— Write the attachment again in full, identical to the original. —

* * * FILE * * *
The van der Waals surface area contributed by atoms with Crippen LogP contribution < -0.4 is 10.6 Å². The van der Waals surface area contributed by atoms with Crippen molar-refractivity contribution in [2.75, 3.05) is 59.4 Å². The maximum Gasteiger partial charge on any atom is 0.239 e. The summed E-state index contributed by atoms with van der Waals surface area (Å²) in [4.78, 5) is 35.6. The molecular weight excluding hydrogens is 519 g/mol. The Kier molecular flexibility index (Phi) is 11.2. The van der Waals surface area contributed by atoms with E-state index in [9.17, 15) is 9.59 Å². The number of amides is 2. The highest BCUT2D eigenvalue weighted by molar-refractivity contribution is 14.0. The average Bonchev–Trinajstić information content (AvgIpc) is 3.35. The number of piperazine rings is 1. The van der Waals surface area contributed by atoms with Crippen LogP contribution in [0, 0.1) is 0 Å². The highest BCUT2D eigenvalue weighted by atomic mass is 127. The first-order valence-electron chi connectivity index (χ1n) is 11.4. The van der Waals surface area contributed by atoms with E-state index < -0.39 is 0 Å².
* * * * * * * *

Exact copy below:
The van der Waals surface area contributed by atoms with Crippen LogP contribution < -0.4 is 10.6 Å². The van der Waals surface area contributed by atoms with Crippen molar-refractivity contribution in [2.75, 3.05) is 59.4 Å². The maximum Gasteiger partial charge on any atom is 0.239 e. The summed E-state index contributed by atoms with van der Waals surface area (Å²) in [4.78, 5) is 35.6. The molecular weight excluding hydrogens is 519 g/mol. The Kier molecular flexibility index (Phi) is 11.2. The van der Waals surface area contributed by atoms with E-state index in [9.17, 15) is 9.59 Å². The number of amides is 2. The highest BCUT2D eigenvalue weighted by molar-refractivity contribution is 14.0. The average Bonchev–Trinajstić information content (AvgIpc) is 3.35. The number of piperazine rings is 1. The van der Waals surface area contributed by atoms with Crippen LogP contribution in [0, 0.1) is 0 Å². The highest BCUT2D eigenvalue weighted by atomic mass is 127. The first-order valence-electron chi connectivity index (χ1n) is 11.4. The van der Waals surface area contributed by atoms with E-state index < -0.39 is 0 Å².